Some people experience fast heartbeats and/or shakes from these drugs. “This reaction is due to the way they metabolize the decongestant,” Dr. Hueston says. Decongestants also can raise blood pressure, so avoid them if you have severe hypertension.


What they are:
These drugs, sometimes called mucolytics, relieve congestion by loosening mucus trapped in the lungs. Unlike cough suppressants or decongestants, these drugs thin mucus to make it easier to cough it out. The most common active ingredient is called guaifenesin (Mucinex, Robitussin Chest Congestion).

Reasons to avoid:
Side effects can include headache, nausea, or vomiting.

Cough suppressants

What they are:
These medications, also known as antitussives, can suppress coughing if they contain dextromethorphan or codeine, Dr. Hueston says. Codeine, which is also a narcotic, is only recommended for those with severe cough. Codeine is stronger and may require a prescription or need to be signed for at the pharmacy. Dextromethorphan is a more common ingredient and found in products with “DM” in the name.

Reasons to avoid:
People who need to be alert on the job or at school, or are prone to constipation, should avoid taking codeine. Dextromethorphan has similar side effects (drowsiness and constipation), but they’re much less severe because it is less potent.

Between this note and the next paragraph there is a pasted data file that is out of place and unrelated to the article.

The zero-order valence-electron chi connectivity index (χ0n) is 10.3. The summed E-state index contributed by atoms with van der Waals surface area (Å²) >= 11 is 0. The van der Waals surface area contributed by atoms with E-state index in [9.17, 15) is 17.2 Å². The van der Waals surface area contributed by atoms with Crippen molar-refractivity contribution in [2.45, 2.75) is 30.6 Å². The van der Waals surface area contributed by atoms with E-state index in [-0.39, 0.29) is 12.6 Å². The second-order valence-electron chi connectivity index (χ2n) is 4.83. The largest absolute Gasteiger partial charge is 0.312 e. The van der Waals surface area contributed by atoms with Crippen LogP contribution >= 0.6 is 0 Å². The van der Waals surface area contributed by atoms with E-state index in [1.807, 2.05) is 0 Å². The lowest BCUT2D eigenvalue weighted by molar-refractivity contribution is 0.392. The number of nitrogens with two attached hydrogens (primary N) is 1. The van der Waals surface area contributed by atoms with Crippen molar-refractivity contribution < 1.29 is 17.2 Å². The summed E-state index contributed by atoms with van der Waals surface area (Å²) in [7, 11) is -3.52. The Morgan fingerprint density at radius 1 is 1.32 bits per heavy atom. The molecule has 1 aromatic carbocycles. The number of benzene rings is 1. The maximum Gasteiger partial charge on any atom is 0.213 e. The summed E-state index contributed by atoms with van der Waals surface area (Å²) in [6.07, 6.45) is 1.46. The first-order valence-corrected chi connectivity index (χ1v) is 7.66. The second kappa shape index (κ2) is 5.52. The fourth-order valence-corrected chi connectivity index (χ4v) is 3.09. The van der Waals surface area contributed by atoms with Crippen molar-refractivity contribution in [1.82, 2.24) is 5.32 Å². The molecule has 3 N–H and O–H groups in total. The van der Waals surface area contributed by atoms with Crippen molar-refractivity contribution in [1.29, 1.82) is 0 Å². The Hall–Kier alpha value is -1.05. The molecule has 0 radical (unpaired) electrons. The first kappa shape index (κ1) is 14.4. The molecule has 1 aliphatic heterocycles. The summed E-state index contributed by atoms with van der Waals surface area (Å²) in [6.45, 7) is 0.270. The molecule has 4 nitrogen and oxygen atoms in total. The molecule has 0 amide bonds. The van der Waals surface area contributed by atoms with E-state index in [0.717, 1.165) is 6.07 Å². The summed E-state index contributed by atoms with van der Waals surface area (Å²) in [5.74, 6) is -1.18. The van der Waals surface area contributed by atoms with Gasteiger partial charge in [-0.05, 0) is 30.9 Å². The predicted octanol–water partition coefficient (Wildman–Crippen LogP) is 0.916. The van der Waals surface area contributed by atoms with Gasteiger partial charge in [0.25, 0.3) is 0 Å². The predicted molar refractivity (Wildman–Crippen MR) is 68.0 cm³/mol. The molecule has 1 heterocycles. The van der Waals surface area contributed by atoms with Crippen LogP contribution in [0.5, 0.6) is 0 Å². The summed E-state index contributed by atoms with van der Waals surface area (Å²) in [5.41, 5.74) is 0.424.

Nasal decongestants

What they are:
Nasal sprays deliver decongestants such as oxymetazolin (Afrin, Nasin, and others) directly to the nose, which helps clear sinus congestion quickly and effectively.

Reasons to avoid:
Overusing a nasal decongestant (more than five days straight) can lead to dependency, a situation in which you may have a stuffy nose even if you don’t use the spray, Dr. Hueston says. Only use as directed. People with high blood pressure might have to avoid using nasal spray decongestants because they can make the condition worse.

Dangerous combinations

If you use several different over-the-counter remedies, you may accidentally take more than the recommended dose of a drug or class of drug.

“Watch out when taking two of the same medications,” Dr. Hueston says. “Don’t take two different decongestants, for example, and if you take a combination or multi-symptom medicine, you probably shouldn’t take anything else.”

Dr. Hueston recommends sticking with “one medication for one symptom.”


What it is:
Zinc is a natural remedy with convincing evidence that it works to relieve sore throat, says Dr. Hueston, who recommends zinc lozenges for patients with a sore throat.

Reasons to avoid:
The main drawbacks to zinc are that it can irritate your mouth and upset your stomach. In one study, one out of five test subjects treated with zinc complained about nausea. And research suggests that taking too much zinc can actually impair your immune system. Zinc nasal products such as gels and sprays have been removed from the market because they have been known to permanently damage the sense of smell in some cases.

You may swear by echinacea, vitamin C and zinc, but do they really help fight colds and flu?

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Posted by: Dr.Health